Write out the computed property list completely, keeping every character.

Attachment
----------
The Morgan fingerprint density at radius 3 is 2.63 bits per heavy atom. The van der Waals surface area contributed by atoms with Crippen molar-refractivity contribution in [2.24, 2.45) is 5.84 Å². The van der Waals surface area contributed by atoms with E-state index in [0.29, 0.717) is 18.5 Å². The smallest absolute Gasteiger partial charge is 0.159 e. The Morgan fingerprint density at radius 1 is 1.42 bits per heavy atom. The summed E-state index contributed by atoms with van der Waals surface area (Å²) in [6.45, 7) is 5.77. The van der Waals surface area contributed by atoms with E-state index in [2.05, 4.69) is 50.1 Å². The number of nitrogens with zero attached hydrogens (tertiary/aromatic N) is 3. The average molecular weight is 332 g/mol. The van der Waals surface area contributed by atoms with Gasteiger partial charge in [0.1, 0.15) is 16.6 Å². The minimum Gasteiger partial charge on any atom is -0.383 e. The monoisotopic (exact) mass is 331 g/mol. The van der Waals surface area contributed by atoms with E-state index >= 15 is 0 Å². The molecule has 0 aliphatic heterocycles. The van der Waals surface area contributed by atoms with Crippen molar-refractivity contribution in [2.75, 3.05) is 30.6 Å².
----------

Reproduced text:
The Morgan fingerprint density at radius 3 is 2.63 bits per heavy atom. The van der Waals surface area contributed by atoms with Crippen molar-refractivity contribution in [2.24, 2.45) is 5.84 Å². The van der Waals surface area contributed by atoms with E-state index in [0.29, 0.717) is 18.5 Å². The smallest absolute Gasteiger partial charge is 0.159 e. The Morgan fingerprint density at radius 1 is 1.42 bits per heavy atom. The summed E-state index contributed by atoms with van der Waals surface area (Å²) in [6.45, 7) is 5.77. The van der Waals surface area contributed by atoms with E-state index in [2.05, 4.69) is 50.1 Å². The number of nitrogens with zero attached hydrogens (tertiary/aromatic N) is 3. The average molecular weight is 332 g/mol. The van der Waals surface area contributed by atoms with Gasteiger partial charge in [0.1, 0.15) is 16.6 Å². The minimum Gasteiger partial charge on any atom is -0.383 e. The monoisotopic (exact) mass is 331 g/mol. The van der Waals surface area contributed by atoms with E-state index >= 15 is 0 Å². The molecule has 0 aliphatic heterocycles. The van der Waals surface area contributed by atoms with Crippen molar-refractivity contribution in [2.75, 3.05) is 30.6 Å².